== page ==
Picture the absolute antithesis of your mother's foundation garden, and it might look something like the Milke Danda region of Nepal. Here, clapboard siding is replaced by the Himalayas' jagged, soaring peaks. Instead of wind chimes on the front porch, there's the flutter of prayer flags. And what are garden gnomes compared with the ancient carved Buddhas of the mystical Tibetan mountain people? Still, despite being worlds apart, this forested ridge in eastern Nepal and your mom's familiar front beds likely have one thing in common: the rhododendron.
The rhododendron—from the Greek rhodon (rose) and dendron (tree)—is thought to have evolved on the Asian continent more than 50 million years ago. Indeed, some Bible scholars contend that the dove returning to Noah's ark must have been carrying a rhododendron sprig, not an olive branch. It's a woody descendant of the magnolia whose habit ranges from crawling to shrubby to treelike. A member of the acid-loving ericaceae family, the rhododendron's cousins include heaths and heathers, huckleberries and blueberries.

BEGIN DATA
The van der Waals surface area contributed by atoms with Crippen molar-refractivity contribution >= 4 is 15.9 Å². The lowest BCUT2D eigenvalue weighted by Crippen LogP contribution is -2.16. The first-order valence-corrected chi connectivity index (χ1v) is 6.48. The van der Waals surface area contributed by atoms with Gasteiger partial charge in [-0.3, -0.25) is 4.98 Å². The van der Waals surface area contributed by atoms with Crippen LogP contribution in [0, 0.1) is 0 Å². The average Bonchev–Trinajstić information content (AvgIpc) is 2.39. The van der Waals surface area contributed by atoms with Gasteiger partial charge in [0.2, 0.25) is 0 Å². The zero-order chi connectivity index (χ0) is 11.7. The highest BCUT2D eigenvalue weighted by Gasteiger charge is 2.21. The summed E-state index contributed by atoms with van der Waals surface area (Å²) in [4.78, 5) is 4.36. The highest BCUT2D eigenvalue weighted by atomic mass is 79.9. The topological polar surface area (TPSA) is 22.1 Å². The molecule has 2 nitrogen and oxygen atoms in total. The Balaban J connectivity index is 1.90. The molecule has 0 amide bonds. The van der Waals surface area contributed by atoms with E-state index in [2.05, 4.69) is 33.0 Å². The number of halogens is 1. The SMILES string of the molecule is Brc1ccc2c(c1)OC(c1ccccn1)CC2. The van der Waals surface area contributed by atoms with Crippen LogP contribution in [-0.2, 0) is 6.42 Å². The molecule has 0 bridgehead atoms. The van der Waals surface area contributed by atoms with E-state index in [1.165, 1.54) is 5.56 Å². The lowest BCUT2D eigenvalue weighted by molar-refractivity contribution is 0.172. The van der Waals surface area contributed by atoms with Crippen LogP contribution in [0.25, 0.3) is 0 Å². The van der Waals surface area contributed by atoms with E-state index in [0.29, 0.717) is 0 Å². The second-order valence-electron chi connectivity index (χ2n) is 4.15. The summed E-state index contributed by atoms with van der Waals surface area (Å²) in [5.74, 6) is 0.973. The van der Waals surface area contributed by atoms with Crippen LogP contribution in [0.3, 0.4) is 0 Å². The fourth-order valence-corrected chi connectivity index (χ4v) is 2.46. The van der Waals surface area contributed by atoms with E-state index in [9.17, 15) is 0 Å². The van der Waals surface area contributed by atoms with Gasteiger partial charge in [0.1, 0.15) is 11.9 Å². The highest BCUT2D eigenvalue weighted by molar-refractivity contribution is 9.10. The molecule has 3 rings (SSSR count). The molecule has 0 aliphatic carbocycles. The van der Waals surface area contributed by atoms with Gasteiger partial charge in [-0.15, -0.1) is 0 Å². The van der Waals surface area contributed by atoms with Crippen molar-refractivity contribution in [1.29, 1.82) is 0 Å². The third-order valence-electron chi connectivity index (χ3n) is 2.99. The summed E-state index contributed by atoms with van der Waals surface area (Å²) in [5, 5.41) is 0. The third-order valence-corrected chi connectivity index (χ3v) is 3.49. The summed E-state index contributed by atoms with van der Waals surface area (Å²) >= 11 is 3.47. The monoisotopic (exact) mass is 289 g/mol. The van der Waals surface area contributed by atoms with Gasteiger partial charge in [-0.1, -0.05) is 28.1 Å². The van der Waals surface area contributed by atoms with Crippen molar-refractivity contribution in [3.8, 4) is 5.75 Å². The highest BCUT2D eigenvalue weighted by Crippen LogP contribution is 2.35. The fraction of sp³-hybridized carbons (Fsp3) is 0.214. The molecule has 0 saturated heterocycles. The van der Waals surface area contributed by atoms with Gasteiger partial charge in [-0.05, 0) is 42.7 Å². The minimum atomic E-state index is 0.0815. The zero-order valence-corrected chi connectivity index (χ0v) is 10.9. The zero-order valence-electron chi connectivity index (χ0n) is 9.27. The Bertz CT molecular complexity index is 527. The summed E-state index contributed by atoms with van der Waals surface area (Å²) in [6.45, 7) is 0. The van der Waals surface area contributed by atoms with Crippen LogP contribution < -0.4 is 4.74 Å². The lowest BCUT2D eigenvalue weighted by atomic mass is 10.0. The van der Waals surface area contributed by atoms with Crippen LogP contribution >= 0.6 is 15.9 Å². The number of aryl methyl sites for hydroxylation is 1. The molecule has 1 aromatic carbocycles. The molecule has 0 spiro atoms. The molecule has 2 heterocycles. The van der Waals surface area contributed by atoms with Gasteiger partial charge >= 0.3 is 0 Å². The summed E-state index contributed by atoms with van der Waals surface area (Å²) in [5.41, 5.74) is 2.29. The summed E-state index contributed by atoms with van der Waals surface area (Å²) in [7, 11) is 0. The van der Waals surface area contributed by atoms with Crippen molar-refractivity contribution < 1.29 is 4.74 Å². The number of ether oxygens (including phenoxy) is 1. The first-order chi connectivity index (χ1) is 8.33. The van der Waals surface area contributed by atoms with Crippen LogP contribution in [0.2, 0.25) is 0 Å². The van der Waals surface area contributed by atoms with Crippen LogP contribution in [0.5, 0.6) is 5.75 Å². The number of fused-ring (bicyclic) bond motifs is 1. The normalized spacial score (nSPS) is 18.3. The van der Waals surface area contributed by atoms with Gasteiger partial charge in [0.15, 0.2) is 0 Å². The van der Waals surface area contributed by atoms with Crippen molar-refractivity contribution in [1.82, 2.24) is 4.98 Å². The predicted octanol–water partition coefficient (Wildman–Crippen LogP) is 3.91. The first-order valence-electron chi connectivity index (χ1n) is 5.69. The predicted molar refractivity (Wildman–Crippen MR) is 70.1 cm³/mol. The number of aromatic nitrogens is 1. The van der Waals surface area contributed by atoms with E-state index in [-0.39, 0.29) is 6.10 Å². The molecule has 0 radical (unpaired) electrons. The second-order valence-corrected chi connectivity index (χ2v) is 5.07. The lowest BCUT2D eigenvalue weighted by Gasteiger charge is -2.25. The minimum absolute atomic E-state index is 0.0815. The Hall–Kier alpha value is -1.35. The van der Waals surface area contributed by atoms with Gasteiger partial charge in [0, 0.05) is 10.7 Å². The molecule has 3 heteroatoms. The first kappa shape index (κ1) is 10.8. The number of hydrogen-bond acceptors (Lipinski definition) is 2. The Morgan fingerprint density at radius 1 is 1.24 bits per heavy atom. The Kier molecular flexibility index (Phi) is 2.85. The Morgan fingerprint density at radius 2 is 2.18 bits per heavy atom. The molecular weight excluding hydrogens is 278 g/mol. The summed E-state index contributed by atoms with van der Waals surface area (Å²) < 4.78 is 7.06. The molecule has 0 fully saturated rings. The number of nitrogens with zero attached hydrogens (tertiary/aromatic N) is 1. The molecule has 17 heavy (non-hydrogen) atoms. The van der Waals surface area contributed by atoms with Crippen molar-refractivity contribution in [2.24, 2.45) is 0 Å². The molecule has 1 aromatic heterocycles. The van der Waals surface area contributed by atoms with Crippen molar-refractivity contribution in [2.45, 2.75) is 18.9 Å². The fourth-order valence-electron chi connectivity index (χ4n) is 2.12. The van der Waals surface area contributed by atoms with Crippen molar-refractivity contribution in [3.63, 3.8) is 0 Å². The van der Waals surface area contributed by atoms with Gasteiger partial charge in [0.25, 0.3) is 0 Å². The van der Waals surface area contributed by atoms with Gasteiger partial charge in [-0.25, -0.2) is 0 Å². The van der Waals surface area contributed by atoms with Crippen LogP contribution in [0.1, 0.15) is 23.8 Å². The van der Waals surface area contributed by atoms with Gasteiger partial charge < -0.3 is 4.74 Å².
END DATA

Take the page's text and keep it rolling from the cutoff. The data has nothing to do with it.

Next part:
The vast majority of wild rhododendron species still hail from Asia, including Nepal, where organized tours of “rhodies” trek for weeks each spring, like disciples of a religious order, to gaze upon rhododendron-filled woods. The cloud forest of Milke Danda is home to some 20 species that light up the hills every April with colorful flower clusters known as trusses.
Hard-core aficionados follow their devotion to the “king of shrubs” beyond guided treks to Indian Jones—like adventures: one such plant hunter, Steve Hootman, executive director of the Rhododendron Species Foundation & Botanical Garden in Federal Way, Washington, has pursued the plant throughout India and China since 1995.
“It's the thrill of the chase,” Hootman says. “You're climbing cliffs and crossing gorges on bamboo-cane bridges just to get to that one territory that hasn't been explored yet.” Harold Sweetman, executive director of the Jenkins Arboretum & Gardens in Devon, Pennsylvania, recalls an ecstatic moment in Arunachal Pradesh, a northeast Indian state wedged between Bhutan and Burma. “In a single mountain ascent we counted 50 species,” he says, ranging from ‘Exasperatum,’ with its brick-red blooms and rounded foliage, to ‘Glischrum,’ whose woolly leaves were unlike any he'd ever seen. “It fills you with awe to see that kind of diversity and adaptability.”